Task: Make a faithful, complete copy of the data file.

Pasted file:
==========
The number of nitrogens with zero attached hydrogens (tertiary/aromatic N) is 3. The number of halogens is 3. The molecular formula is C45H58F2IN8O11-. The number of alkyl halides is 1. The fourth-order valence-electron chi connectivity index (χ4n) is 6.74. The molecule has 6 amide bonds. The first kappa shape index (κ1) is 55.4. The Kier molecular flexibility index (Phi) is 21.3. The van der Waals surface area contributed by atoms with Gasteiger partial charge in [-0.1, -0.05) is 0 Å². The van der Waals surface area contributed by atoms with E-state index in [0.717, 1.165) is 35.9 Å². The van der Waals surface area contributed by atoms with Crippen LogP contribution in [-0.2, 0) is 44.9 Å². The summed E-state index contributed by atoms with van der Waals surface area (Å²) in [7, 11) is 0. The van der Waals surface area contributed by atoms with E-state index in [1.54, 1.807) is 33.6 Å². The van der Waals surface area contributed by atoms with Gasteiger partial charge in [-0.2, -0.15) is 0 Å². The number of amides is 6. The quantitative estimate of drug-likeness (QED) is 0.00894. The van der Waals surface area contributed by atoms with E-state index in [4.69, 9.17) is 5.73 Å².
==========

The number of nitrogens with zero attached hydrogens (tertiary/aromatic N) is 3. The number of halogens is 3. The molecular formula is C45H58F2IN8O11-. The number of alkyl halides is 1. The fourth-order valence-electron chi connectivity index (χ4n) is 6.74. The molecule has 6 amide bonds. The first kappa shape index (κ1) is 55.4. The Kier molecular flexibility index (Phi) is 21.3. The van der Waals surface area contributed by atoms with Gasteiger partial charge in [-0.1, -0.05) is 0 Å². The van der Waals surface area contributed by atoms with E-state index in [0.717, 1.165) is 35.9 Å². The van der Waals surface area contributed by atoms with Crippen LogP contribution in [-0.2, 0) is 44.9 Å². The summed E-state index contributed by atoms with van der Waals surface area (Å²) in [7, 11) is 0. The van der Waals surface area contributed by atoms with E-state index in [1.54, 1.807) is 33.6 Å². The van der Waals surface area contributed by atoms with Gasteiger partial charge in [-0.2, -0.15) is 0 Å². The number of amides is 6. The quantitative estimate of drug-likeness (QED) is 0.00894. The van der Waals surface area contributed by atoms with E-state index in [4.69, 9.17) is 5.73 Å².